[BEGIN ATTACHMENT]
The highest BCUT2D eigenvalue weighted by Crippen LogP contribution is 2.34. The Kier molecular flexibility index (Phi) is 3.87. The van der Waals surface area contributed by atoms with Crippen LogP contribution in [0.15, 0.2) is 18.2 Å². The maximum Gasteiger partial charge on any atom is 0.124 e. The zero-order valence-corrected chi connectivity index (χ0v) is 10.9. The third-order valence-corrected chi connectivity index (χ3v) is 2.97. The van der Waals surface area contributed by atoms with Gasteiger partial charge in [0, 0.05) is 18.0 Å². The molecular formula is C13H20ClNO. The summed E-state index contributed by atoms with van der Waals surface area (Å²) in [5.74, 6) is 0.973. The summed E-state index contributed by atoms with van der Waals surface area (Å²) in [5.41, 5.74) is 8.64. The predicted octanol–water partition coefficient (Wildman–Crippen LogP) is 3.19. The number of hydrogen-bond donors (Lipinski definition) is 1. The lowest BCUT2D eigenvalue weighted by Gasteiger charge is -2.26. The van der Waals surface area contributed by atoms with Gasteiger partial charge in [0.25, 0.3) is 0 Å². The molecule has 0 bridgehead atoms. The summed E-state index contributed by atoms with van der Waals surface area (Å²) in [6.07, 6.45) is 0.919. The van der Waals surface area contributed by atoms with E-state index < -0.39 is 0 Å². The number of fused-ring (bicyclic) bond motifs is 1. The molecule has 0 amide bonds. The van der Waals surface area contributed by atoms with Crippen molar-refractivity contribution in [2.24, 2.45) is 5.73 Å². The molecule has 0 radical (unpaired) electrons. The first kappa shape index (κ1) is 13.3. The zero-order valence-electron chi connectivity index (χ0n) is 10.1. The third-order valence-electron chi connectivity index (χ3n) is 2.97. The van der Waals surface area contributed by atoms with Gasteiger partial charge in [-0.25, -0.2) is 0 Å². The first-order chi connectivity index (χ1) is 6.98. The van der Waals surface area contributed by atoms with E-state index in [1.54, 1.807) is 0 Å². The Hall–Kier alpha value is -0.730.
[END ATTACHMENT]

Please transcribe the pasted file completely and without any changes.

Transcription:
The highest BCUT2D eigenvalue weighted by Crippen LogP contribution is 2.34. The Kier molecular flexibility index (Phi) is 3.87. The van der Waals surface area contributed by atoms with Crippen LogP contribution in [0.15, 0.2) is 18.2 Å². The maximum Gasteiger partial charge on any atom is 0.124 e. The zero-order valence-corrected chi connectivity index (χ0v) is 10.9. The third-order valence-corrected chi connectivity index (χ3v) is 2.97. The van der Waals surface area contributed by atoms with Gasteiger partial charge in [0, 0.05) is 18.0 Å². The molecular formula is C13H20ClNO. The summed E-state index contributed by atoms with van der Waals surface area (Å²) in [5.74, 6) is 0.973. The summed E-state index contributed by atoms with van der Waals surface area (Å²) in [5.41, 5.74) is 8.64. The predicted octanol–water partition coefficient (Wildman–Crippen LogP) is 3.19. The number of hydrogen-bond donors (Lipinski definition) is 1. The lowest BCUT2D eigenvalue weighted by Gasteiger charge is -2.26. The van der Waals surface area contributed by atoms with Gasteiger partial charge in [0.25, 0.3) is 0 Å². The molecule has 0 bridgehead atoms. The summed E-state index contributed by atoms with van der Waals surface area (Å²) in [6.07, 6.45) is 0.919. The van der Waals surface area contributed by atoms with E-state index < -0.39 is 0 Å². The number of fused-ring (bicyclic) bond motifs is 1. The molecule has 0 amide bonds. The van der Waals surface area contributed by atoms with Crippen molar-refractivity contribution in [2.24, 2.45) is 5.73 Å². The molecule has 0 radical (unpaired) electrons. The first kappa shape index (κ1) is 13.3. The zero-order valence-electron chi connectivity index (χ0n) is 10.1. The third-order valence-electron chi connectivity index (χ3n) is 2.97. The van der Waals surface area contributed by atoms with Gasteiger partial charge in [-0.25, -0.2) is 0 Å². The first-order chi connectivity index (χ1) is 6.98. The van der Waals surface area contributed by atoms with E-state index in [1.54, 1.807) is 0 Å². The Hall–Kier alpha value is -0.730.